I don't have any personal experience of using anti-depressants, however I know a few people who have. The impression I get from speaking to them is that you should be looking at medication as a tool to help you get better, as well as managing the (hopefully shot-term) anxiety and depression.
I think they would tell you that you should try not to focus too much on your particular doseage, so much as finding the type and level of medication that allows you to address the underlying issues. The ups and downs are a part of this process, and its bound to take time.
This sounds really simplistic, and I hope it doesn't sound patronising - or that I'm suggesting its easy. Like I said, I don't really know anything about it. If I'm way off, please just ignore me, except to say that I wish you all the best in finding your way through this.
LaleAnn Featured By Owner Oct 9, 2012  Professional Digital Artist
Oh my dear, it's always so hard to start taking pills... :(
I have anxiety issues and at the beginning of this year, I thought I'd have to take pills too and I was scared because I grew up seeing what it turns some people into.. But my therapist was smart enough to tell me to try something else before taking any kind of pills. And tat something else, I REALLY advise it to everyone, it is called "sophrology" (no, it's not any kind of sect or what so ever)! It's a kind of medical therapy where you learn how to control your anxiety and feel better. It's a little bit like yoga, but without all the physical exercises. :P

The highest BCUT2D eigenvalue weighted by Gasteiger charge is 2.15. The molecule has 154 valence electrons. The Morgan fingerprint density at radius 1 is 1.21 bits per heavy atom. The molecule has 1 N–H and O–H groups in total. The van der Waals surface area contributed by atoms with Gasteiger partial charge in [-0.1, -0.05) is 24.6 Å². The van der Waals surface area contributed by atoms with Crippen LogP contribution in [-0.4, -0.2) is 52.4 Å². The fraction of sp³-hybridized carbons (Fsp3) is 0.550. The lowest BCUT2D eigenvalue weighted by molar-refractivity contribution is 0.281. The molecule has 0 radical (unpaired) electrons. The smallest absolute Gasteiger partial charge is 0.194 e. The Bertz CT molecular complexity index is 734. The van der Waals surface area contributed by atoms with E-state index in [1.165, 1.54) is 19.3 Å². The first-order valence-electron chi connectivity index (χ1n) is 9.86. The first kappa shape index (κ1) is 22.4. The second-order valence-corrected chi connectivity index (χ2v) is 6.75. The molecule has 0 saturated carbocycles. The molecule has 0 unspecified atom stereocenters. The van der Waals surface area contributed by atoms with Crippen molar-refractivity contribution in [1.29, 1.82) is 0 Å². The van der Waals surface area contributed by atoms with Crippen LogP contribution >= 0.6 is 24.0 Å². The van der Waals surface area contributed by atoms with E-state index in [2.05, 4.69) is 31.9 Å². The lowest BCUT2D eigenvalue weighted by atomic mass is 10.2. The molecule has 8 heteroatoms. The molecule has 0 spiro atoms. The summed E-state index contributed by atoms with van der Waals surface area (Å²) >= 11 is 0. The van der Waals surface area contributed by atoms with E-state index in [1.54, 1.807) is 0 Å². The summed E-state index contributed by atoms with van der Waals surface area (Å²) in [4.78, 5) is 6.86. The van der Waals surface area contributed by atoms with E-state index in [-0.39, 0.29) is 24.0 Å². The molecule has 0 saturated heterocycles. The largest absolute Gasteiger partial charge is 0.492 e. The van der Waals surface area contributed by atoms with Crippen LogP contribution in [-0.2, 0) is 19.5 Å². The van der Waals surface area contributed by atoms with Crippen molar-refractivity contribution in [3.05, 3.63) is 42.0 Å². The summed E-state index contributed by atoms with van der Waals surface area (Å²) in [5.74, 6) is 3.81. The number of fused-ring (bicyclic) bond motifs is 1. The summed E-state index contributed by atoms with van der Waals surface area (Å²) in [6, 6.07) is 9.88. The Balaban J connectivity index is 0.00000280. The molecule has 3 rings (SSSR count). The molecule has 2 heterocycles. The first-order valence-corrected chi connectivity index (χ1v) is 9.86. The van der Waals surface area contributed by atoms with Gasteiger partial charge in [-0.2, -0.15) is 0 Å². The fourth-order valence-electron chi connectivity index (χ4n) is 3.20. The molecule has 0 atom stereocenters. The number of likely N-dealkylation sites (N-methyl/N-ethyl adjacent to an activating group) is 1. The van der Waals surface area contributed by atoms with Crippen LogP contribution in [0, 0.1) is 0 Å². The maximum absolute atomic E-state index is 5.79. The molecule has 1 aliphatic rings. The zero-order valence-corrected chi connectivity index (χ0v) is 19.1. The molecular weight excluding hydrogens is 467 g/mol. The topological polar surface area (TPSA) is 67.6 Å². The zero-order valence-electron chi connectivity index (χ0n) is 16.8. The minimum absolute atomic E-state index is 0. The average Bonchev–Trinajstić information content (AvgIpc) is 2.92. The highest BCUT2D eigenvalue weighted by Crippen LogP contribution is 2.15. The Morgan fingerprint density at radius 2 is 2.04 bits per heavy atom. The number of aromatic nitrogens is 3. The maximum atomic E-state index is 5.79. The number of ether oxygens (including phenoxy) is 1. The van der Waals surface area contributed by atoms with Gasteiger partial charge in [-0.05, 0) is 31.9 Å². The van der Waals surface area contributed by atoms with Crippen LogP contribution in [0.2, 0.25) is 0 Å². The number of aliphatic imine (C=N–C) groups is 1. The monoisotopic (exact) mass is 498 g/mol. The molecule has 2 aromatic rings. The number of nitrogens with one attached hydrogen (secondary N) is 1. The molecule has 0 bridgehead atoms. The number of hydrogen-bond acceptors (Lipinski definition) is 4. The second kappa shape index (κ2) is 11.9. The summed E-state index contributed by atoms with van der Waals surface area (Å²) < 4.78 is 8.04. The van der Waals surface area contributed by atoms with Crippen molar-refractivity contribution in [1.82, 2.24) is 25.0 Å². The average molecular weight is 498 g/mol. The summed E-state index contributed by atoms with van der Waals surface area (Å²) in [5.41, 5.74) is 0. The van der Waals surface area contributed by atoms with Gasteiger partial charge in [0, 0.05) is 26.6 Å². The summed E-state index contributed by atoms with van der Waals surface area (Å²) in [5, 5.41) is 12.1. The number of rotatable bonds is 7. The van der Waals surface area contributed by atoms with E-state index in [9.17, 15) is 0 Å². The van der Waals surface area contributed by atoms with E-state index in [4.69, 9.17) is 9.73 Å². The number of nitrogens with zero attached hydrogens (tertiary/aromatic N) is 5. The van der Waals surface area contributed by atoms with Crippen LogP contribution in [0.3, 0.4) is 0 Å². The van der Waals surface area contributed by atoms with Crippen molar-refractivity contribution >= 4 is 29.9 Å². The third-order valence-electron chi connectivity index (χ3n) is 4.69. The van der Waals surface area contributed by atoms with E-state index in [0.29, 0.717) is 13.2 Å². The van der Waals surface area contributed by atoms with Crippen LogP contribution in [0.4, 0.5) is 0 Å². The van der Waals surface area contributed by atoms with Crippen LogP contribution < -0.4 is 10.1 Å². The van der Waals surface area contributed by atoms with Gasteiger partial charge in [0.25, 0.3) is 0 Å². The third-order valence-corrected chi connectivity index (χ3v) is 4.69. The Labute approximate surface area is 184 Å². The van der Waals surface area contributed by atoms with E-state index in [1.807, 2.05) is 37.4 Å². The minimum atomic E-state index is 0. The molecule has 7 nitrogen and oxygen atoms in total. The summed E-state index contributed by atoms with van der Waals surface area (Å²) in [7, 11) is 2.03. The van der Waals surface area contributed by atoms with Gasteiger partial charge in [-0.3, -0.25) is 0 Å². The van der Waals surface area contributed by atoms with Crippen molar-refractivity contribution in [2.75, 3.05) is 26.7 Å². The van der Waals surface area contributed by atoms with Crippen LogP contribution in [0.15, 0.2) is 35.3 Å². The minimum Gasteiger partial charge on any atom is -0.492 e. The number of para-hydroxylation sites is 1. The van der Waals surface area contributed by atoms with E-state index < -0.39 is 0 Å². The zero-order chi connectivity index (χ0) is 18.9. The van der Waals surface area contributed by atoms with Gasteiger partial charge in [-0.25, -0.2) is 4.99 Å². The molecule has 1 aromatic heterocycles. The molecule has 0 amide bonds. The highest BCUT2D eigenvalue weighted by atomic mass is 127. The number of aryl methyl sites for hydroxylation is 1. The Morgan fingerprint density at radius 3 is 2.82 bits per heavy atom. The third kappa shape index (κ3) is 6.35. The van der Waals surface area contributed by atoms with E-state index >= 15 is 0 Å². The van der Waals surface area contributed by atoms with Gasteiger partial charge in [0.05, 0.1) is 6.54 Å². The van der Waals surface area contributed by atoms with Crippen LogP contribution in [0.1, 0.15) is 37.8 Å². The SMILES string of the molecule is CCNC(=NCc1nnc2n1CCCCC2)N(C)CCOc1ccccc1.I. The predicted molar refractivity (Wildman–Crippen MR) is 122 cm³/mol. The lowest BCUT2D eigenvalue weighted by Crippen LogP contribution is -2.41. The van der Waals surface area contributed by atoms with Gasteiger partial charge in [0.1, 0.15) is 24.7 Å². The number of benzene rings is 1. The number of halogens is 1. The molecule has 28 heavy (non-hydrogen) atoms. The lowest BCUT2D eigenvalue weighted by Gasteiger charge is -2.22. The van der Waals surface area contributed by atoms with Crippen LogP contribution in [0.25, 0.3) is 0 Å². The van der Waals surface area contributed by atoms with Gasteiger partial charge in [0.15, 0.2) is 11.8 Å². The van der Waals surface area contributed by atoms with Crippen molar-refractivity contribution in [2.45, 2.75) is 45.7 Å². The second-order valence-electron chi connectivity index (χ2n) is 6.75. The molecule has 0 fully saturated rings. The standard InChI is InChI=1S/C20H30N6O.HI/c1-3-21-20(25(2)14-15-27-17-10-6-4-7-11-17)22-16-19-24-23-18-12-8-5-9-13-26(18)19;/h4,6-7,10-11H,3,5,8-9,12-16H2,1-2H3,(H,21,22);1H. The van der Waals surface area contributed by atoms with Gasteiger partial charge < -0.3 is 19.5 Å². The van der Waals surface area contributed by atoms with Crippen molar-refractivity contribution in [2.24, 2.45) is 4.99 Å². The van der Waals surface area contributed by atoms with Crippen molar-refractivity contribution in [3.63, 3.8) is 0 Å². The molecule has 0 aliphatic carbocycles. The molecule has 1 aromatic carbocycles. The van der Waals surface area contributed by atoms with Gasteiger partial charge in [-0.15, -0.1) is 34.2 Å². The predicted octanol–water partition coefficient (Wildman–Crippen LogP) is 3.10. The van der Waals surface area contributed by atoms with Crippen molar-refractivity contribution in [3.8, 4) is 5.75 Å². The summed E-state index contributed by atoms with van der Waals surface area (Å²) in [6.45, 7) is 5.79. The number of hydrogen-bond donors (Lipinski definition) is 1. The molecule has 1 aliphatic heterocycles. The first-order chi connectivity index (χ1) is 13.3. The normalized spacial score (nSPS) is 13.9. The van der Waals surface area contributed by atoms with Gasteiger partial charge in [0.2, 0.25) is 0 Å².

I swear I was really deep down when I started this sophrology "treatment" and I feel sooo much better!!! Without any pills! All the strength and the power to get better and lower your anxiety is in you! You just get to know and understand better what's going on inside of you and how to relax, even when anxiety atacks are near..

So if you really want to get better, please, please, go and try, even once. I swear it helps. a LOT.

I hope you'll get better soon anyway! :hug: Take care!
artisteri Featured By Owner Oct 9, 2012  Hobbyist Digital Artist
Also, no one here is qualified or should really be telling you whether you're on too high or low a dose, so if anyone tries, I wouldn't pay attention, and would just go back to your doctor about it.

(Sorry if that sounds pushy. I work in pharmacy so I take this stuff seriously).